The value of arbitration in solving business disputes.

In the fast-paced and competitive business world, conflicts and disputes are inevitable. Finding a fair and efficient solution is important to preserving business relationships when disagreements arise.

An increasingly popular way of solving business conflicts is arbitration.

What is arbitration?

Arbitration is a viable alternative to traditional litigation. It is a form of alternative dispute resolution (ADR) in which the parties agree to submit their dispute to a neutral third party, known as an arbitrator.

The arbitrator acts as a private judge, rendering a legally binding decision not subject to appeal in a court of law. This is to make this alternative efficient for businesses who want to solve their problems and move on with their lives.

Benefits of arbitration

Some of the key benefits of arbitration include:

  • The parties choosing the arbitrator
  • It can support the continuation of the business relationship
  • It is confidential (unless and until one party seeks confirmation of the award)
  • It is flexible

Downfalls of arbitration

Cost can be a significant pitfall of arbitration.  Whereas filing an action with the district court requires paying a filing fee of a couple of hundred dollars, the filing fee for an arbitration is tied to the amount at stake and can be several thousands of dollars.  The arbitration panel is also paid by the parties which can be tens of thousands of dollars depending on the length of the final hearing – costs which parties to litigation do not have to pay.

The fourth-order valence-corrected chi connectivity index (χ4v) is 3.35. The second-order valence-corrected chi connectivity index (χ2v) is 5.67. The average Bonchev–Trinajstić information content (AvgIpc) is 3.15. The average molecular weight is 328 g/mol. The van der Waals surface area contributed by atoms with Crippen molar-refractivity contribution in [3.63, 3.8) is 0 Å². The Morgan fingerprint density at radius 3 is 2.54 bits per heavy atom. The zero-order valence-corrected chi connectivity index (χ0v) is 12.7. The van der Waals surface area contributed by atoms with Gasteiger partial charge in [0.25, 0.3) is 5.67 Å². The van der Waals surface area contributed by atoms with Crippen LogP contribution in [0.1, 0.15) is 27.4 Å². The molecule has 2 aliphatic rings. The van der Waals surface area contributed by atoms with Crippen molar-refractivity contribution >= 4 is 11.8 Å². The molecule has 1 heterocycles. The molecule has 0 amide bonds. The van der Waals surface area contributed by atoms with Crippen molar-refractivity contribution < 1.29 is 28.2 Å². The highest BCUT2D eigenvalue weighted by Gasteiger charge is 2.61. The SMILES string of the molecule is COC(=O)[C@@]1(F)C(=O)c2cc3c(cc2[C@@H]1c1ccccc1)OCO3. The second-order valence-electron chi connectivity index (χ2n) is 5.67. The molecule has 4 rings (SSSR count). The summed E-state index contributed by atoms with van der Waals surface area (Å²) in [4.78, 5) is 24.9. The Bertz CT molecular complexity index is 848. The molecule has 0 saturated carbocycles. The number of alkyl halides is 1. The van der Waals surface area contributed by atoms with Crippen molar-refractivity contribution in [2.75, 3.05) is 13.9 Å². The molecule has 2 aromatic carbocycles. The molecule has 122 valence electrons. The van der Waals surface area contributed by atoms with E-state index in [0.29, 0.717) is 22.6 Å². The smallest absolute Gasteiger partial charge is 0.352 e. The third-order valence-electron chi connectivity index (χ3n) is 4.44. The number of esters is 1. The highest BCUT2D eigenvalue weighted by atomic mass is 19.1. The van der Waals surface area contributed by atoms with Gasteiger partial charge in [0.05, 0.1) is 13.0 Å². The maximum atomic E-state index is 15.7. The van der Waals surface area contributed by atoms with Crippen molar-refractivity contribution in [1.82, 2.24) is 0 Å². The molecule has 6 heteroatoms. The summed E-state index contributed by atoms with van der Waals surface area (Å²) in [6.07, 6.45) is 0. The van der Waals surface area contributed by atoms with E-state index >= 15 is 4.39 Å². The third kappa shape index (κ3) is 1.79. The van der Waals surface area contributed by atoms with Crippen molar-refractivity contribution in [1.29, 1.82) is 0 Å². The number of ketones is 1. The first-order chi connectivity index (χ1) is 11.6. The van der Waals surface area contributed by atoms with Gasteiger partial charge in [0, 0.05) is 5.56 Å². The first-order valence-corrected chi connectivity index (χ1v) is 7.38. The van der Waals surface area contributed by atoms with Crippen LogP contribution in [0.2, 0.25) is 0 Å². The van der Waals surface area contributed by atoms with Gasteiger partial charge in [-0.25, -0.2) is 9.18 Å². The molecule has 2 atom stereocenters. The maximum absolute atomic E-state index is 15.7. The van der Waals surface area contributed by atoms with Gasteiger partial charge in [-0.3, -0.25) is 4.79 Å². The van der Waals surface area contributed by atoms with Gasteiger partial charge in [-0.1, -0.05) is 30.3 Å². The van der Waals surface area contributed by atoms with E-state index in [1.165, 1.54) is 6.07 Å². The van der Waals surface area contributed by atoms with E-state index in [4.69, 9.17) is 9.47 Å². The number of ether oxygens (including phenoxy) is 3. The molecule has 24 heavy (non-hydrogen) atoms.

How does the arbitration process work?

The process of arbitration begins with the parties agreeing to arbitrate the matter. Often, you will find an arbitration clause in a contract that requires the parties to solve their issues in arbitration instead of suing each other in court.

The parties select an arbitrator based on the arbitrator’s experience. This is someone/people who both parties usually trust to be fair and neutral.

The parties present their arguments and evidence to the arbitrator to support their position. The arbitrator takes their time to listen, review everything and render a decision called an arbitration award.

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